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ORIGINAL ARTICLE
Year : 2020  |  Volume : 7  |  Issue : 1  |  Page : 8-14

Comparative study of subarachnoid injection of dexmedetomidine versus magnesium sulfate as adjuvants to bupivacaine in patients undergoing classical repair surgery


1 Department of Anesthesiology and Intensive Care, Faculty of Medicine for Boys, Al-Azhar University, Cairo, Egypt
2 Department of Anesthesiology and Intensive Care, Faculty of Medicine for Girls, Al-Azhar University, Cairo, Egypt

Correspondence Address:
MD Sameh H Seyam
Khamis Mushait, Saudi Arabia, 62461-4080
Egypt
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Source of Support: None, Conflict of Interest: None


DOI: 10.4103/roaic.roaic_45_18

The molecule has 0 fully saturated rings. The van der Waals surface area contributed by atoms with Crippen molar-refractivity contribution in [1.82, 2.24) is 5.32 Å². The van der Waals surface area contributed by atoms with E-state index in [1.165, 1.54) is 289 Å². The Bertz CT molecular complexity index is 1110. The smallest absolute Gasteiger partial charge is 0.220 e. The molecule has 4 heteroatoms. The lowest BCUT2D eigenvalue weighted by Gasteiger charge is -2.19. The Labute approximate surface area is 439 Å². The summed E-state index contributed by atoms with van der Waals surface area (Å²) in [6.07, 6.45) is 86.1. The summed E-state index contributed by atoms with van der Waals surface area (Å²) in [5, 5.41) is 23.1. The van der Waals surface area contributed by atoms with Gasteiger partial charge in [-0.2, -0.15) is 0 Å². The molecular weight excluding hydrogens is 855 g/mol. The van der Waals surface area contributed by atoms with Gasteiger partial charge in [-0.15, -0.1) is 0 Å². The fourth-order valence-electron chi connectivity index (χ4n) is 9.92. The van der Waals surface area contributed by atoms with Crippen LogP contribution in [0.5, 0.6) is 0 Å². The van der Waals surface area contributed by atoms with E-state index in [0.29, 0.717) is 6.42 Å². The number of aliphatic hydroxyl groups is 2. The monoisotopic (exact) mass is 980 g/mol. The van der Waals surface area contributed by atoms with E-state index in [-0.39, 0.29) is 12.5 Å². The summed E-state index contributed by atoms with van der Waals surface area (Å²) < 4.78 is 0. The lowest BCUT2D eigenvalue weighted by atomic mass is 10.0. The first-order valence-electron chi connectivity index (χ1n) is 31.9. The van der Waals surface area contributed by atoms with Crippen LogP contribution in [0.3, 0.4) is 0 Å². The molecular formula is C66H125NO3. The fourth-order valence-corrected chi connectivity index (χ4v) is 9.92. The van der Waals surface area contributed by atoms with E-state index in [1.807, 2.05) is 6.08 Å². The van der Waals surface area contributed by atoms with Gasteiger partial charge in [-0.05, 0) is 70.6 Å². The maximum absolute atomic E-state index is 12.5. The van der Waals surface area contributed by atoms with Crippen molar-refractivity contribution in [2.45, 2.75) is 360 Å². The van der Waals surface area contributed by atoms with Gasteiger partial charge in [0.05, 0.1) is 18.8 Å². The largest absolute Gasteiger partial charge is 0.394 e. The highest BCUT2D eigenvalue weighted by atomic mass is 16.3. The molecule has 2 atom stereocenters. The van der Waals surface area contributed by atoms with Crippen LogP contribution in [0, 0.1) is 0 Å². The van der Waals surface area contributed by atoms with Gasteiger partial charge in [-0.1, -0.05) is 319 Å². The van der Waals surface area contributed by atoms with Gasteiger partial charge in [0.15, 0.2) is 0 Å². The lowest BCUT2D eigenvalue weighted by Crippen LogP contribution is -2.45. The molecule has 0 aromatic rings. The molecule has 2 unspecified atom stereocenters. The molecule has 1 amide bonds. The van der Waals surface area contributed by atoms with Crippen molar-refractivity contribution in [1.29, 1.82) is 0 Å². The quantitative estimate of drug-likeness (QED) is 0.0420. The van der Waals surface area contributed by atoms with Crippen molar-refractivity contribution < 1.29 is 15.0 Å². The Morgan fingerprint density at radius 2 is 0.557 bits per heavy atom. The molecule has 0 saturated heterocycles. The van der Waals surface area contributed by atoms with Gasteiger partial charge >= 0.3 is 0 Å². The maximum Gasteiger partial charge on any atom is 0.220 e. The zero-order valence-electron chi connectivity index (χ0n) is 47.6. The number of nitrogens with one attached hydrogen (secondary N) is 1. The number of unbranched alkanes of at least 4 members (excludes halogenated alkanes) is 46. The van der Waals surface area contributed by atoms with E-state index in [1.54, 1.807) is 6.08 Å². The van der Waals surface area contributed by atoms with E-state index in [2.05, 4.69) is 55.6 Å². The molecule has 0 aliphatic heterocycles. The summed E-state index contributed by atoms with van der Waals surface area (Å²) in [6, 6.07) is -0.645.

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Background Spinal anesthesia has several benefits over general anesthesia. Addition of adjuvants to local anesthetics improves the quality of the subarachnoid block. Objective We attempted to improve the quality of spinal anesthesia by the addition of magnesium sulfate or dexmedetomidine to intrathecal bupivacaine in patients undergoing classical repair surgery as regards primary outcome (quality of spinal anesthesia) and secondary outcomes (effect on hemodynamics and incidence of complications). Patients and methods This prospective randomized double-blinded controlled clinical study was carried out on 75 adult female patients scheduled for classical repair surgeries under spinal anesthesia who were assigned into three equal groups. Group D: 15 mg of 0.5% hyperbaric bupivacaine plus 10 μg dexmedetomidine was given to the patients. Group M: patients received 15 mg of 0.5% hyperbaric bupivacaine plus 0.5 ml magnesium sulfate (50 mg). Group C: patients received 15 mg of 0.5% hyperbaric bupivacaine plus 0.5 ml normal saline as control. The comparison was made among the three groups in regards to onset time of sensory and motor block, degree of postoperative pain relief, effect on hemodynamic stability, and total postoperative morphine consumption, and complications were recorded. Results There was a statistical difference among the three groups as regards the onset time of both sensory and motor block, which was faster in group D than in group C, and both were faster than group M. The duration of postoperative analgesia was significantly prolonged in D and M groups compared with the control group. The requirements of morphine sulfate in the first 24 h were significantly lower in the D and M groups compared with the control group. Conclusion Subarachnoid dexmedetomidine supplementation of spinal block was found to be a better option than intrathecal magnesium sulfate in patients undergoing classical repair surgeries, as it provides rapid onset of sensory and motor block; also, it improves the quality of postoperative analgesia and reduces postoperative analgesic requirements.


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